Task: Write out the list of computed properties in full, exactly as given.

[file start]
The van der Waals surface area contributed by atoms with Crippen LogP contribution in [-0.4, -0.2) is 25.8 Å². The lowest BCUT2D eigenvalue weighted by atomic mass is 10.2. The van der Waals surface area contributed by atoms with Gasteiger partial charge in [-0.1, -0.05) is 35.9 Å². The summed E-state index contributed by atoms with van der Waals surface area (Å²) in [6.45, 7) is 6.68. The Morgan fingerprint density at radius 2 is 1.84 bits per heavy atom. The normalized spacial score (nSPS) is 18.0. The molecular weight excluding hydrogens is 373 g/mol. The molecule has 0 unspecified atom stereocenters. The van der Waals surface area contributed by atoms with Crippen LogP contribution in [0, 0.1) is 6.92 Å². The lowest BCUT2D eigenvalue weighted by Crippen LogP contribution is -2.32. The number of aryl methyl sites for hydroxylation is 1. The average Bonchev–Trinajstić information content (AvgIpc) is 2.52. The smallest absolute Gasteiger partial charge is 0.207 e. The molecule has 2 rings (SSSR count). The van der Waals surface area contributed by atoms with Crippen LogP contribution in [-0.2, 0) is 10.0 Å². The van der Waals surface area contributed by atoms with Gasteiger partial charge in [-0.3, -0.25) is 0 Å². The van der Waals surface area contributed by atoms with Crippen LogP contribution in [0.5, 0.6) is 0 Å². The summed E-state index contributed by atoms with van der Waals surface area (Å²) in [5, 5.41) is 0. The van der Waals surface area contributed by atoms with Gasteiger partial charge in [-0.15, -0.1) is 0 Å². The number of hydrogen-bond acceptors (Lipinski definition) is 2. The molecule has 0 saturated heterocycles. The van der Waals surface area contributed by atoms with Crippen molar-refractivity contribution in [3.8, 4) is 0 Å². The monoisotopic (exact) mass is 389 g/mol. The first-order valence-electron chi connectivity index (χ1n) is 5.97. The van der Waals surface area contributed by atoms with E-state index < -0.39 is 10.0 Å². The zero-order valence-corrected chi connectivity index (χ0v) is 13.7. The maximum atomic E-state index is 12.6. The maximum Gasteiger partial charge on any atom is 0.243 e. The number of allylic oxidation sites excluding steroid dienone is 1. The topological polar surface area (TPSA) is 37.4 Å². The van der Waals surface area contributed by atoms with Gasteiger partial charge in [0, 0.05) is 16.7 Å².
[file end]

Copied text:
The van der Waals surface area contributed by atoms with Crippen LogP contribution in [-0.4, -0.2) is 25.8 Å². The lowest BCUT2D eigenvalue weighted by atomic mass is 10.2. The van der Waals surface area contributed by atoms with Gasteiger partial charge in [-0.1, -0.05) is 35.9 Å². The summed E-state index contributed by atoms with van der Waals surface area (Å²) in [6.45, 7) is 6.68. The Morgan fingerprint density at radius 2 is 1.84 bits per heavy atom. The normalized spacial score (nSPS) is 18.0. The molecular weight excluding hydrogens is 373 g/mol. The molecule has 0 unspecified atom stereocenters. The van der Waals surface area contributed by atoms with Crippen LogP contribution in [0, 0.1) is 6.92 Å². The lowest BCUT2D eigenvalue weighted by Crippen LogP contribution is -2.32. The number of aryl methyl sites for hydroxylation is 1. The average Bonchev–Trinajstić information content (AvgIpc) is 2.52. The smallest absolute Gasteiger partial charge is 0.207 e. The molecule has 2 rings (SSSR count). The van der Waals surface area contributed by atoms with Crippen LogP contribution in [-0.2, 0) is 10.0 Å². The van der Waals surface area contributed by atoms with Gasteiger partial charge in [-0.3, -0.25) is 0 Å². The van der Waals surface area contributed by atoms with Crippen LogP contribution in [0.5, 0.6) is 0 Å². The summed E-state index contributed by atoms with van der Waals surface area (Å²) in [5, 5.41) is 0. The van der Waals surface area contributed by atoms with Gasteiger partial charge in [-0.15, -0.1) is 0 Å². The number of hydrogen-bond acceptors (Lipinski definition) is 2. The molecule has 0 saturated heterocycles. The van der Waals surface area contributed by atoms with Crippen molar-refractivity contribution in [3.8, 4) is 0 Å². The monoisotopic (exact) mass is 389 g/mol. The first-order valence-electron chi connectivity index (χ1n) is 5.97. The van der Waals surface area contributed by atoms with E-state index < -0.39 is 10.0 Å². The zero-order valence-corrected chi connectivity index (χ0v) is 13.7. The maximum atomic E-state index is 12.6. The maximum Gasteiger partial charge on any atom is 0.243 e. The number of allylic oxidation sites excluding steroid dienone is 1. The topological polar surface area (TPSA) is 37.4 Å². The van der Waals surface area contributed by atoms with Gasteiger partial charge in [0, 0.05) is 16.7 Å².